Disabled employees may be entitled to transfer to an open position as a reasonable accommodation. But if that open position is subject to a collective-bargaining agreement, and another employee should receive the job under that agreement, the transfer would be unreasonable.
Recent case: Marcia Rector has had vision in just one eye from birth. She worked successfully for the Ohio Bureau of Workers’ Compensation until her duties changed. Rector began experiencing headaches and other problems because she was now spending 100% of her work time doing data entry.
When another position opened with less data-entry work, Rector asked to be transferred as a reasonable accommodation. However, another employee got the job because she was eligible under the bureau’s collective-bargaining agreement.
Rector sued, alleging the job should have been hers.
The court disagreed. It said that letting Rector step into the job would amount to forcing the bureau to violate the union contract. That would not be reasonable. (Rector v. Ohio Bureau of Workers’ Compensation, No. 09-AP-812, Court of Appeals of Ohio, 10th Appellate District, 2010)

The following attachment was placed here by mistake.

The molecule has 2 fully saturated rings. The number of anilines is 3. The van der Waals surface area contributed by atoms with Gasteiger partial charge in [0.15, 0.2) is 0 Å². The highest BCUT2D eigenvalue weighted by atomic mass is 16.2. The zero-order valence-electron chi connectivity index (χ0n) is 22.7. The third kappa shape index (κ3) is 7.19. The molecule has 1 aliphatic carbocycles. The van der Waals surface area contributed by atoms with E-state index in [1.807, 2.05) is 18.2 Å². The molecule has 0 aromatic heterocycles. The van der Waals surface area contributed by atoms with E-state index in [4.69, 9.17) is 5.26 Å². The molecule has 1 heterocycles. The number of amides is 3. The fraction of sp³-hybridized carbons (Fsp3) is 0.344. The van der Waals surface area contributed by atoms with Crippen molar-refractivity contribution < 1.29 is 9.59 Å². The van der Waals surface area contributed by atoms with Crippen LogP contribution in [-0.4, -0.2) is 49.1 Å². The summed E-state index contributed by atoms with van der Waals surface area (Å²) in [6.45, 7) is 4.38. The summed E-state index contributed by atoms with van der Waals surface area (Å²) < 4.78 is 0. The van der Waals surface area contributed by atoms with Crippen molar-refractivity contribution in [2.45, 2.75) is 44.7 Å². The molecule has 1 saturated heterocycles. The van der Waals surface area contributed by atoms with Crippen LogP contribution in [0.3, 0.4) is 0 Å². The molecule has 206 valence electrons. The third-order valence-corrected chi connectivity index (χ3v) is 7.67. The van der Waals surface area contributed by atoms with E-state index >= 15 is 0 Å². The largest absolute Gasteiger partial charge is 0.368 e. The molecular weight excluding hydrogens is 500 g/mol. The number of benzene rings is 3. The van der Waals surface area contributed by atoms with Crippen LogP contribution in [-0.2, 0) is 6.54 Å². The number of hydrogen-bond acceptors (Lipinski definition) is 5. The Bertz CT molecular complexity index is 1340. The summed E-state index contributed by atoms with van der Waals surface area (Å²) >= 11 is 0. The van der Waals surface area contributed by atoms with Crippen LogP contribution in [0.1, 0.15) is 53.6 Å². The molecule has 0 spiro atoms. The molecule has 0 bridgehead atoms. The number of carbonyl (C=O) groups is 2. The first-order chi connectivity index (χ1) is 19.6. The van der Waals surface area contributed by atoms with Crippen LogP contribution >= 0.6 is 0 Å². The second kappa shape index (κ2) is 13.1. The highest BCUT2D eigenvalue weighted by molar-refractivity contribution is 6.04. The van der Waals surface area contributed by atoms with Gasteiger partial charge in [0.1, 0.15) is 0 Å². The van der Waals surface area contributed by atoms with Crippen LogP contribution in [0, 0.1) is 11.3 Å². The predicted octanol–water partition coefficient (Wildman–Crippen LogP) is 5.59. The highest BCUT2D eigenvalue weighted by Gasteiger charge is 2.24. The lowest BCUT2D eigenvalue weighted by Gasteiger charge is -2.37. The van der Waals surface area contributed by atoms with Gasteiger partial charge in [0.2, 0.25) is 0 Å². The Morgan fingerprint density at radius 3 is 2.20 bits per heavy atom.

Advice: Of course, always consider other accommodation possibilities. It might have been reasonable to alter Rector’s job duties to allow for more variety, or to give her more frequent breaks as a way to cut eyestrain.
You should also remember that you don’t have to accept the employee’s reasonable accommodation suggestion if you believe another, more convenient accommodation will accomplish the same result.
- Fed contractors face new disability staffing quotas
- Warn managers: Personal problems aren't 'Distractions'
- Don't ignore lawsuits! No-Show means automatic loss—And court-Ordered damages
- Reading couple sues city for age bias, harassment, retaliation
- In hospitals, have evidence union messages upset patients